Wales, chosen by the Africans as templates for Hoddle's team, were comprehensively beaten, although the England coach would have every reason to be furious if his side provide such supine opposition tomorrow week. Faith healers might not be enough to repair the damage to expensive egos.
The Welsh dragon whimpered rather than roared, barely making a tackle in going down to goals from Imed Ben Younes, Khaled Badra (with two) and Sabri Jaballah. If the purpose was to give the Tunisians a false sense of security, then the mission was accomplished perfectly. Certainly, Paul Ince and David Batty will not give them such an easy ride.
By no stretch of the imagination can the Tunisians be said to have a World Cup pedigree. They qualified just once before, in 1978, when they beat Mexico and held the West Germans to a draw, but until they qualified for France 98 they had an even worse record in the tournament than Wales, who at least had a quarter-final to their name 40 years ago.
Until Henri Kasperczak began coaching them four years ago, Tunisian football was going backwards. Under the Pole, who played against the Tunisians in Argentina 20 years ago, they have prospered, however, reaching the quarter-finals of the African Nations' Cup earlier this year (when they went out on penalties) and qualifying for the World Cup, conceding only two goals on the way.
Nevertheless they are regarded as the fifth-best African side to qualify (out of five) and Kasperczak has been nervously changing his line-up, to much local dissatisfaction. "My players have to understand they have to concentrate for 90 minutes," he said. "One small mistake against England and we'll be in trouble.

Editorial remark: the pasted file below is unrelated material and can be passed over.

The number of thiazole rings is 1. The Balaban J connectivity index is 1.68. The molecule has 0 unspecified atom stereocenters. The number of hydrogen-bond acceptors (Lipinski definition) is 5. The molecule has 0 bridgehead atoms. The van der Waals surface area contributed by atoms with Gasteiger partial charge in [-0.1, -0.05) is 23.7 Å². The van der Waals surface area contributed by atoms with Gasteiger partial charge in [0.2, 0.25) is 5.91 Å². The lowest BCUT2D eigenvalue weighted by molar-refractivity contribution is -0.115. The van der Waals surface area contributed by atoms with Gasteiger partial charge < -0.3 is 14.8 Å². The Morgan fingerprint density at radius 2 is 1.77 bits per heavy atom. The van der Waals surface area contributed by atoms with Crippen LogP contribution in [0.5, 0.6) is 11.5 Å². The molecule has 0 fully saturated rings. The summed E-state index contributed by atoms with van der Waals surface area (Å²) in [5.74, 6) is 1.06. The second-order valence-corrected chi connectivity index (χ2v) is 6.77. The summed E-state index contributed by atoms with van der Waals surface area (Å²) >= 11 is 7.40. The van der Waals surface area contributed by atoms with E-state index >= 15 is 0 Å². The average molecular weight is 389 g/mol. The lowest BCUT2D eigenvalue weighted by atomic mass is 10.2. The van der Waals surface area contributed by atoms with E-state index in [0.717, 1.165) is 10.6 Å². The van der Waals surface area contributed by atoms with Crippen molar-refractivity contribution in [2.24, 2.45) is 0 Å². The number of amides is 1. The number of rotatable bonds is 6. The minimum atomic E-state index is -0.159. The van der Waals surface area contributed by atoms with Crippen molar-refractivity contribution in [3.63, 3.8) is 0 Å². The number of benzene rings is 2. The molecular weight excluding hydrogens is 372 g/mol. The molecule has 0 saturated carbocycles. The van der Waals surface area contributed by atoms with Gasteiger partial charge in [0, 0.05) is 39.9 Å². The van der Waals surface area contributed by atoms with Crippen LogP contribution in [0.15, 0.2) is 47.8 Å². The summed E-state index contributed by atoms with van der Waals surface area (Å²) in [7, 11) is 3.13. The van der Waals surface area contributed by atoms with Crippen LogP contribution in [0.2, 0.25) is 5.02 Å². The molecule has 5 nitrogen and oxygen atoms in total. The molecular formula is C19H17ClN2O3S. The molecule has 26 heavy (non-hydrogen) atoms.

"England are not playing well at the moment but they will be right for the start of the World Cup. But my team are progressing too, and I'm sure they'll be ready."
Much of the criticism aimed at Kasperczak, who was in the Polish team that qualified ahead of England in 1974, is over his treatment of his playmaker, Zubeir Beya. He was dropped for a friendly against Austria and also blotted his World Cup application form when he lambasted his coach during the Nations' Cup.
Still, Beya made it to the 22-strong squad, which puts him one up on Gazza even if he did not start yesterday. Not that the Tunisians appeared to need him. A fluid 3-5-2 formation, with Skander Souayah and Ferid Chouchane launching passes like quarterbacks, had Wales chasing shadows from the start.
After nine minutes Sami Trabelsi had a free header from Souayah's free- kick but headed down and across the goal rather than at it. No matter, nine minutes later the Tunisians went ahead with a goal that owed as much to Welsh shortcomings as home innovation. Chouchane's long ball was aimed for Adel Sellimi's run to the right but, with Chris Coleman in attendance and Andy Marriott coming out for the back-pass, the danger should have been dealt with. Instead the ball rebounded back to Ben Younes, who side- footed into an empty net.
The Welsh defence had been sloppy then and it did not distinguish itself with Tunisia's second goal after 28 minutes. Badra picked up a clearance in his own half and, with the visitors backing off, he strolled forward and beat Marriott with a 25-yard shot.
Kasperczak shuffled his pack after half-time, making seven substitutions, although the pattern was barely altered. Jaballah rose unchallenged to head in a corner after 68 minutes and in the closing minutes Ryan Green completed a sorry afternoon for the Welsh by conceding a penalty. Badra calmly slotted the kick home.Reuse content